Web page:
Promise kept: City Council establishes vehicle replacement and maintenance funds

Published 8:16 am Saturday, May 23, 2015

Following through on a pledge to do a better job of maintaining city facilities and replacing city vehicles, Washington’s City Council unanimously authorized establishing a fund to do just that.

The action came during the council’s May 11 meeting as part of the approval of the council’s consent agenda. During the council’s April 30 budget work session, council members agreed to establish vehicle replacement and facility maintenance funds.

The council appropriated $1,233,937 for vehicle replacement and $500,000 for facility maintenance. The $1,733,937 will be taken from the city’s fund balance (general fund). Under the plan, the city would add about $500,000 to the vehicle replacement fund each year, when fiscally feasible.

City Manager Brian Alligood told the council that earmarking the money for the two specific uses should help keep the state from looking at the city’s fund balance (rainy-day fund), determining the city has plenty of money on hand then possibly reducing some revenues the city receives from the state. Designating some of the city’s fund balance for specific uses lets the state know the city isn’t sitting on a pile of money that’s not being used, he said.

Setting up the vehicle replacement fund will put the city in position to develop a vehicle replacement schedule that spreads out replacing police cars, fire engines and garbage trucks over a period of time, city officials said, instead of buying many vehicles one year and buying few vehicles the next year.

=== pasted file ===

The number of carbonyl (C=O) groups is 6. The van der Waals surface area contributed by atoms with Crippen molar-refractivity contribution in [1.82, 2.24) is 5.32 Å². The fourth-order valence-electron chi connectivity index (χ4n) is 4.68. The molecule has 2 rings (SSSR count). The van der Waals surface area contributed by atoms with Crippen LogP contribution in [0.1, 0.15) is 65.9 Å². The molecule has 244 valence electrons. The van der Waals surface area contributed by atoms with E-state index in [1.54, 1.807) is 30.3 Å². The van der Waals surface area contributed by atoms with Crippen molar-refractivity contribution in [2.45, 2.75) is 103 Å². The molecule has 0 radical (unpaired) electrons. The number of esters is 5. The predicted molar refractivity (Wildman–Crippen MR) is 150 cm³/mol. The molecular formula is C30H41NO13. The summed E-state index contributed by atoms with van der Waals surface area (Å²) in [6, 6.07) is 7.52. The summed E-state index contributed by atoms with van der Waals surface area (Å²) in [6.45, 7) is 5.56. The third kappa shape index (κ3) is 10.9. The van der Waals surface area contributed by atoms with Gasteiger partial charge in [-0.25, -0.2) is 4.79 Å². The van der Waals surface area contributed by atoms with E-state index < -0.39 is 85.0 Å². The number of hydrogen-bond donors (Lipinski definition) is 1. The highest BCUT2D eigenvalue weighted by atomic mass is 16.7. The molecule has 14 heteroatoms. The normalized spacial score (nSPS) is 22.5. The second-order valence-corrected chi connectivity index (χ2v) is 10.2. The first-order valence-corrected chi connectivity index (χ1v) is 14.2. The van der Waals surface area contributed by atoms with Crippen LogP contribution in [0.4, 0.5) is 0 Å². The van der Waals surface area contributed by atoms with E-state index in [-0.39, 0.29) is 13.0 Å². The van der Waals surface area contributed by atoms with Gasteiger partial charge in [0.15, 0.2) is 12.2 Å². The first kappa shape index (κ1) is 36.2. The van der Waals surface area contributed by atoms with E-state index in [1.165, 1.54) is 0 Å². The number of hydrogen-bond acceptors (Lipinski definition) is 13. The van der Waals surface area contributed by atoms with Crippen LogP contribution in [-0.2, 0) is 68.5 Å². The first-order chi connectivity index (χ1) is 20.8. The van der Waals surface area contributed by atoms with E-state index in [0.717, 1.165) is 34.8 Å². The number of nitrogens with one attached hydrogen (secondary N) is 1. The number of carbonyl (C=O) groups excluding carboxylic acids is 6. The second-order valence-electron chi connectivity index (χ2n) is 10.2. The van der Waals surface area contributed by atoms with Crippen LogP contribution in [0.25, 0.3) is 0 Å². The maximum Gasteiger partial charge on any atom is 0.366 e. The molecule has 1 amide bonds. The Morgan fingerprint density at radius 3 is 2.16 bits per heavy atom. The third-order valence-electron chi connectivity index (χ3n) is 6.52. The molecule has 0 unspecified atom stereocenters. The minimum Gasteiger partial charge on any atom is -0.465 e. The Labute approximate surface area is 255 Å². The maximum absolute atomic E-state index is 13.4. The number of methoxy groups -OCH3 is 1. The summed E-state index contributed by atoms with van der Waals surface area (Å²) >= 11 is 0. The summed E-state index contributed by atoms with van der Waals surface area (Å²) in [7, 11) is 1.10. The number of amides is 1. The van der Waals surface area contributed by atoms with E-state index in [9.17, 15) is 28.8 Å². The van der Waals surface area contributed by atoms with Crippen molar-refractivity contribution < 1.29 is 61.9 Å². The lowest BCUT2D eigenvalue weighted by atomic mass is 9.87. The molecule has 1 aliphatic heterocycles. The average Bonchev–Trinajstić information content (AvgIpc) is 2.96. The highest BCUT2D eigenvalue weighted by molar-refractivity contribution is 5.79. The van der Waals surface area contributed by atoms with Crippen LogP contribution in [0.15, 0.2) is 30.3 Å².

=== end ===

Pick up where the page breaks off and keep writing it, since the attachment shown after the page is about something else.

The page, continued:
Under the vehicle replacement schedule, the city would spent $5.5 million through fiscal year 2021 to replace vehicles, from fire engines to tractors to small pickup trucks.

Under existing policy, the city has designated $2.35 million for an operating reserve (equivalent to two months’ revenue in the general fund) and $2 million for recovery efforts in the event of a natural disaster. The city also has $1 million designated for a new police station.

About Mike Voss

Mike Voss is the contributing editor at the Washington Daily News. He has a daughter and four grandchildren. Except for nearly six years he worked at the Free Lance-Star in Fredericksburg, Va., in the early to mid-1990s, he has been at the Daily News since April 1986.
Journalism awards:
• Pulitzer Prize for Meritorious Public Service, 1990.
• Society of Professional Journalists: Sigma Delta Chi Award, Bronze Medallion.
• Associated Press Managing Editors’ Public Service Award.
• Investigative Reporters & Editors’ Award.
• North Carolina Press Association, First Place, Public Service Award, 1989.
• North Carolina Press Association, Second Place, Investigative Reporting, 1990.
All those were for the articles he and Betty Gray wrote about the city’s contaminated water system in 1989-1990.
• North Carolina Press Association, First Place, Investigative Reporting, 1991.
• North Carolina Press Association, Third Place, General News Reporting, 2005.
• North Carolina Press Association, Second Place, Lighter Columns, 2006.
Recently learned he will receive another award.
• North Carolina Press Association, First Place, Lighter Columns, 2010.
4. Lectured at or served on seminar panels at journalism schools at UNC-Chapel Hill, University of Maryland, Columbia University, Mary Washington University and Francis Marion University.

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